A diagram known as the ‘zodiac man’ superimposed the appropriate star sign onto body parts; in a manuscript owned by the Barber Surgeons of York, this diagram faces a circular wheel marked with astrological data and equipped with a moving pointer (known as a volvelle) so that the physician could align the data according to the position of the sun and moon.
Guild-Book of the Barber-Surgeons of the city of York
One of the main ways in which a physician would diagnose illness was by examining stools, blood and especially urine: physicians were often depicted in images holding a flask of urine up to the light.
Historiated initial of a doctor teaching urine examination to students, from Hippocrates’s Prognosticon
Doctors would often diagnose illnesses by examining urine and were taught that this would demonstrate the body was imbalanced, according to the theory of the four humours. This medieval approach to illness, originally developed by ancient Greek physicians Hippocrates and Galen, stated that illness was caused when one of four bodily liquids (or humours), namely blood, phlegm, black bile and yellow bile, fell out of balance.
Some medical treatises contain illustrations showing urine in different hues, thus aiding the physician in his diagnosis.
Drawings of glasses showing urine of different hues, from a medical treatise
Images like these, which show glasses of different coloured urine, would have been used by medieval doctors to help diagnose illness. As well as colour, physicians would check the smell and even taste to determine if the body was out of balance, according to the theory of the four humours. This medieval approach to illness, originally developed by ancient Greek physicians Hippocrates and Galen, stated that illness was caused when one of four bodily liquids (or humours), namely blood, phlegm, black bile and yellow bile, fell out of balance.
Wounds, ruptures and lesions
Another area of medical concern was how to treat wounds, ruptures and lesions, in which the surgeon specialised. One illustrated treatise demonstrates a procedure for a skull fracture, which is accompanied by a narrative of Christ’s life; this juxtaposition may hint at the need for divine assistance for both surgeon and patient. Although it is impossible to determine the success rate of such interventions, the survival of medieval skulls with bone that has knitted together after the treatment of an injury demonstrates that even traumatic head wounds were not always fatal.
Full-page miniature of surgical procedures, from Roger Frugard of Parma’s Chirurgia
While the first three of these nine illustrations are concerned with the announcement and the birth of Christ, the remaining six images demonstrate ways in which a damaged or broken skull may be fixed through surgery, clearly showing the intertwined nature of medicine and religion.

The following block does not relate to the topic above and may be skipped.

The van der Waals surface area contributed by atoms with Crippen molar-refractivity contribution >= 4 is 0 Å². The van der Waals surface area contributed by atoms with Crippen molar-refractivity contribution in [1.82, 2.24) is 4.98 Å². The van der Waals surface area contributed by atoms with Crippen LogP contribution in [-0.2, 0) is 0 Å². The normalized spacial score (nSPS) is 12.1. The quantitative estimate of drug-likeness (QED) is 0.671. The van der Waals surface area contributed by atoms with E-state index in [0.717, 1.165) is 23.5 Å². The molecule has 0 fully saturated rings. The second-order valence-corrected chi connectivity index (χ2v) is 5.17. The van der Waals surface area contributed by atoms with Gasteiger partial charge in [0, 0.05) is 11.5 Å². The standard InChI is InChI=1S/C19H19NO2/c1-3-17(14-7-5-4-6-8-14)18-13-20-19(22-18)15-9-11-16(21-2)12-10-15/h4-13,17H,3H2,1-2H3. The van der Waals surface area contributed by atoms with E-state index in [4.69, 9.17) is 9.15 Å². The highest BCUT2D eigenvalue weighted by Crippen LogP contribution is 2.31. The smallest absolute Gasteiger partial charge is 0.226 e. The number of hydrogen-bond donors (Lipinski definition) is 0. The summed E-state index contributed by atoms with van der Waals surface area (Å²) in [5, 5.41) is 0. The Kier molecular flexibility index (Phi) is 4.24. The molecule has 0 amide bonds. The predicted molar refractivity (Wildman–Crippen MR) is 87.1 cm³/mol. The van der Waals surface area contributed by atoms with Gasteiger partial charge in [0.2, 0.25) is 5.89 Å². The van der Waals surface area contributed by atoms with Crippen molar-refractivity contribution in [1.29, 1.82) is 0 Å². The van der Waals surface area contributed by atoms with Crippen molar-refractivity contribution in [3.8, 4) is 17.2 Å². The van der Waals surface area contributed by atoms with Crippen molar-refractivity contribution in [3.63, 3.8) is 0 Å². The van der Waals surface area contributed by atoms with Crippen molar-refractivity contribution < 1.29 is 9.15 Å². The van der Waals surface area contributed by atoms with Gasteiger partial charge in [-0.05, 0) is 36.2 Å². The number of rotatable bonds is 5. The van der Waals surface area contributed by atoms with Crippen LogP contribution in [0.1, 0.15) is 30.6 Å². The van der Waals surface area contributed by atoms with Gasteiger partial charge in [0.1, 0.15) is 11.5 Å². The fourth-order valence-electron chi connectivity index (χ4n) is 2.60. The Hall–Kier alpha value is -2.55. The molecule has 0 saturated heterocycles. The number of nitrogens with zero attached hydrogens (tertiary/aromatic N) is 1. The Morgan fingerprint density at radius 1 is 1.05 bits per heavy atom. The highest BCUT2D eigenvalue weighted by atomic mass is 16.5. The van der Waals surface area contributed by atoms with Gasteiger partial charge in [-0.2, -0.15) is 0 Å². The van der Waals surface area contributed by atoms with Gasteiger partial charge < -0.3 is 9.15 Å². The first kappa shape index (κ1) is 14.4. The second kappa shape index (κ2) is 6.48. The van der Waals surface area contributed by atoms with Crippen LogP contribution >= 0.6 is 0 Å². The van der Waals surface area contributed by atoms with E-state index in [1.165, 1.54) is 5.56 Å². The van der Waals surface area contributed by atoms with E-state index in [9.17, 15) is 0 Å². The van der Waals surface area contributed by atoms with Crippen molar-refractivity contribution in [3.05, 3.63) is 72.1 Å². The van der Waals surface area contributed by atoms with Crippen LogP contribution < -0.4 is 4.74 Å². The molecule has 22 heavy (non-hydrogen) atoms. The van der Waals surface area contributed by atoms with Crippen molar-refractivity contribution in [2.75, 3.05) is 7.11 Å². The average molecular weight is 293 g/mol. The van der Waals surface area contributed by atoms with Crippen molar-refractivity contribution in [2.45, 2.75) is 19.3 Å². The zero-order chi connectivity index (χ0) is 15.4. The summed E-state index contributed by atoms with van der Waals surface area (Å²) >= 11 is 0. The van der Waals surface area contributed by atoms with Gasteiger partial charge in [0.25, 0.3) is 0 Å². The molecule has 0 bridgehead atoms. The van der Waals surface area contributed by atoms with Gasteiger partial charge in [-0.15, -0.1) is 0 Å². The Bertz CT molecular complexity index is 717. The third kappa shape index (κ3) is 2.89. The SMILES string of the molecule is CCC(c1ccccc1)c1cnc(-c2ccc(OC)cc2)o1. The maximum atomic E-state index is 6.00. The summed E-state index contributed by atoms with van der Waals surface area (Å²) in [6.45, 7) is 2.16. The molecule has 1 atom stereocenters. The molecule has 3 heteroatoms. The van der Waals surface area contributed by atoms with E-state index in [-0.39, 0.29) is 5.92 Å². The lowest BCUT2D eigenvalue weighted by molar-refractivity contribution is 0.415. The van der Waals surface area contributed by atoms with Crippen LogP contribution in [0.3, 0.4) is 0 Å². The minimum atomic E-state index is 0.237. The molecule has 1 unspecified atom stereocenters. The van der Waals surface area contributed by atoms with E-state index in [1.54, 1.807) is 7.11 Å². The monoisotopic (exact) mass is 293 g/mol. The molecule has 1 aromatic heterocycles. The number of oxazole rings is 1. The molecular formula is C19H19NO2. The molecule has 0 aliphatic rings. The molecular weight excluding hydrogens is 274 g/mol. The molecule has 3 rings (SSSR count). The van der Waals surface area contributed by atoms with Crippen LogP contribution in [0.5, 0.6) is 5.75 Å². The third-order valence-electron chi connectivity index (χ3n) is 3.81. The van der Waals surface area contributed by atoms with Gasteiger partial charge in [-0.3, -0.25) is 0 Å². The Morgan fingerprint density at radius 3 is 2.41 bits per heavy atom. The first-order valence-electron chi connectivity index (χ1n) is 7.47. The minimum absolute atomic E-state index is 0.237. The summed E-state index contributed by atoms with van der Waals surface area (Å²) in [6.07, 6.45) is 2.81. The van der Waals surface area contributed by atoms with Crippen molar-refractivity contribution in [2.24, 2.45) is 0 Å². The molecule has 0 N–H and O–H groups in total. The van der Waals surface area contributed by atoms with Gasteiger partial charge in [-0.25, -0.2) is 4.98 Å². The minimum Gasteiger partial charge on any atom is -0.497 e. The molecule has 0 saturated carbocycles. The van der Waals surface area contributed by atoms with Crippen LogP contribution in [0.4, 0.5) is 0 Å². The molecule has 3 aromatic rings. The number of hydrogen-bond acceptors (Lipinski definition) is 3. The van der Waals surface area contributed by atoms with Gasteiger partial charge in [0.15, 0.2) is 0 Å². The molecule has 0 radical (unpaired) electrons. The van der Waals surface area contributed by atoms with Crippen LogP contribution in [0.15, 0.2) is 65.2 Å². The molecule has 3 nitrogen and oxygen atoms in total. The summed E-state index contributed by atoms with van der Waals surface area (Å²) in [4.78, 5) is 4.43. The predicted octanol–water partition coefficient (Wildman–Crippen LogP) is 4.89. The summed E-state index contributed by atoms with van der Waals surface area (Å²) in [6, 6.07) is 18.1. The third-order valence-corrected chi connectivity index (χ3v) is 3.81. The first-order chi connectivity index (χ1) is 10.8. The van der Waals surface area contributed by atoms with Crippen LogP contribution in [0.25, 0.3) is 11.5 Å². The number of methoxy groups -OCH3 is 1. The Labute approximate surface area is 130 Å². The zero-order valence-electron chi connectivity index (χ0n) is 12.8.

John Arderne (c.1307 – 77), an English surgeon, composed medical works on topics such as the treatment of eyes and the cure of anal fistula, both of which circulated widely. Arderne’s works are fascinating in a number of respects, not least of which is the fact that illustrations are integral to them.
Drawing from John Arderne’s medical treatise
Medical treatises, such as this work by English surgeon John Arderne, provided illustrated knowledge of illneses and cures which would have been circulated widely. Topics covered in the treatise vary from the treatment of the eyes to the cure of anal fistula. This manuscript is an important example of the combined use of text and image to explain medical procedures and can be seen as an early medical textbook.
Medicine and the Church
In medieval Europe, medicine generally operated within the context of the Christian Church. Hospitals which cared for the elderly and the ill were often run by religious orders, which could maintain infirmaries for their own members and operate hospitals for others. Where professional medicine could not help, the faithful often turned to saints, and visited saints’ shrines in the hope of miraculous cures. The windows of the Trinity Chapel in Canterbury Cathedral, completed c.1220, show pilgrims suffering from illness, injury and even insanity flocking to Thomas Becket’s shrine; in some scenes, physicians with urine flasks turn away in despair, unable to equal the healing power of the saint.
The sick might also have turned to the occult: the dividing line between magic and medicine is not always obvious in medieval sources, and many medical practitioners used occult knowledge to heal the sick either by natural means (using, for example, herbs to treat or prevent illness or ward off danger) or using demonic magic, which attempted to use diabolical forces to intervene with human affairs.